In her Author’s Note at the back, Dyckman mentions that much of the inspiration for this book came from her daughter who, as a toddler, would occasionally “transform” into what they called a “Wolf Baby”. Yet in her story it’s Dot who’s the star of the show. For all that the book is called "Wolfie the Bunny”, Dot has the reader’s sympathies from the get go. Then, after you're Team Dot for a while, Dyckman cleverly gives us a glimpse into Wolfie's p.o.v. When Dot and her friends run off after they’ve screamed a customary “HE’S GOING TO EAT US ALL UP” we see baby Wolfie crying for the first time. It’s from that point on that Wolfie attaches himself to Dot like a saliva-producing shadow. To give the book the right sound when reading it aloud, Dyckman also adds a little gentle repetition into the text. Combating Dot’s war cry of Wolfie’s dining predilections are her father’s proud exclamations whenever Wolfie does pretty much anything at all. If Mama says he’s sleeping then Papa will note, “He’s a good sleeper”. If Dot complains about him drooling Papa says, “He’s a good drooler.” And back go your sympathies to Dot. It’s a delicate balance but Dyckman pulls it off.
And yet, for all that, you still might have difficulty seeing Wolfie as anything but a bloodthirsty bunny eater, were it not for the elegant stylings of artist Zachariah OHora. Having already cut his teeth on making 500-pound gorillas adorable (but not cute) in “No Fits, Nilson”, OHora’s thick acrylics are perfect for “Wolfie” here. He’s toothy, no question, but his eyes sport this wide-eyed innocence that’s hard to resist. Truth be told, you fall for him as thoroughly as Mama and Papa when you see him. All this is set against a limited color palette. Aside from mustard yellow, green, red, and pink, there really aren’t a lot of other colors. The thick black paints are abundant, and the colors are seemingly subdued, yet pop when required to do so.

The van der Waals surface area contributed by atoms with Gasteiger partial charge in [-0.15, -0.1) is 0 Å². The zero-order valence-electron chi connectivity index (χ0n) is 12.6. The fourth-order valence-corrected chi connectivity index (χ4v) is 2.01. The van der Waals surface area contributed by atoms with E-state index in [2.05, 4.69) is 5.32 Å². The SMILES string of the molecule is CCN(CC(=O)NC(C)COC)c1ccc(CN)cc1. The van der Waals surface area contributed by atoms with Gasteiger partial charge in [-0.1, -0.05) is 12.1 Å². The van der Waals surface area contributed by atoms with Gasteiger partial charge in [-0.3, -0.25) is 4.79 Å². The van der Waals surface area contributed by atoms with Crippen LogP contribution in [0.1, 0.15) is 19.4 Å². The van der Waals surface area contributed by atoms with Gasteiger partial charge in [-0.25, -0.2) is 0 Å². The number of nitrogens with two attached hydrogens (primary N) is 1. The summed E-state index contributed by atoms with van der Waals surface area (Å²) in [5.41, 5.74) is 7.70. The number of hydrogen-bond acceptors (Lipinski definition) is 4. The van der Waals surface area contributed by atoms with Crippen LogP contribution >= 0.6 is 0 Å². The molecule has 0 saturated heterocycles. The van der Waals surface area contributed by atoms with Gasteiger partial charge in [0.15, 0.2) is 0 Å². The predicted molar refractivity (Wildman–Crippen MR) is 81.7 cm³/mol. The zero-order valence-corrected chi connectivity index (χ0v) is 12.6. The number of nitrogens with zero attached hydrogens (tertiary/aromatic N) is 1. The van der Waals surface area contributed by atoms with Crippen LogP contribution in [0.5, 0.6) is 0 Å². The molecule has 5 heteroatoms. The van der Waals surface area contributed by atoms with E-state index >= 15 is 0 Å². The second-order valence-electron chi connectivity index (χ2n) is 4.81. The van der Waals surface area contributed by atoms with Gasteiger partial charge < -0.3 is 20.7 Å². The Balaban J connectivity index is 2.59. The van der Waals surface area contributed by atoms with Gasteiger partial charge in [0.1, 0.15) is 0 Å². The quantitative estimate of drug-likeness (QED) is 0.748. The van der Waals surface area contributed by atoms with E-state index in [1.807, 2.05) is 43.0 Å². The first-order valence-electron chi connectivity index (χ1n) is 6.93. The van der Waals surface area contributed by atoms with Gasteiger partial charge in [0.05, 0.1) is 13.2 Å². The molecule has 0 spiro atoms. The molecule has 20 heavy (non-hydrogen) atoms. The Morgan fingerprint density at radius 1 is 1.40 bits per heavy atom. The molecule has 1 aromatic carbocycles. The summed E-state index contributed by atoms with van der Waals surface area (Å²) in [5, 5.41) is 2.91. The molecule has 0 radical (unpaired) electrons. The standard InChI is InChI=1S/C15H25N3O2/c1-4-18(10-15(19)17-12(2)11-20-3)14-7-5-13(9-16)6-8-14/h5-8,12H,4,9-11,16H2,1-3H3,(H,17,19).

Now generally speaking I have a problem with picture books where animals subsume their natural instincts. Books like Miss Spider's Tea Party where the whole point is not to judge someone, even if they’re a spider that should, by all rights, be eating her guests. So I should probably be upset that Wolfie has somehow gone off his natural wolf instincts. Instead, I’m charmed. This is nature vs. nurture at its finest. Sure he’s drooling on Dot, but anyone who has ever witnessed a kid in the throes of teething will understand what that’s like. On the one hand you could argue that it is cruel to dress a wolf in a bunny suit, no matter how kindly the bunnies or sweet the wolf. On the other hand, this is clearly Wolfie’s choice. You get the distinct impression that the bunny suit might even have been his idea. So what does that say about the choices our children make, even when they don’t gel with society’s expectations? No idea. I just like the image of a wolf in a bunny suit. It's funny.
It is difficult to estimate how many authors and illustrators of children’s literature live in Brooklyn, NY. General wisdom states that the borough contains the highest concentration of folks of that ilk in the country. Certainly every season we see a new crop of books that reference and work in little Brooklyn-based details and elements. The kicker is that the place exerts such a pull that even artists who have moved away can’t help but reference it. Such is the case with Zachariah OHora. As he mentions in his Artist’s Note, though he now lives in Pennsylvania, the setting of his book is his old Park Slope neighborhood. The co-op, his old co-op. And then when you look a little closer you see other Brooklynesque details. Mama and Papa, for example, are so hip it hurts. I mean just check out their collection of vintage cameras (they must have a basement full of Polaroid film). You just know they both are adept on the ukulele, brew their own beer, and go to art house films with the kids every Saturday morning. But I digress.
Who hasn’t looked at their younger brother or sister and thought at one time or another that they bore more in common with animals than people? Wolfie the Bunny isn’t really going to change their minds on that front. Nope. Instead it’s going to just strike them as amazingly funny. With its catchy refrains, stellar pictures, and original storyline, this is one of the more charming picture books out there. A great book. Personal sibling issues not required.
For ages 3-6.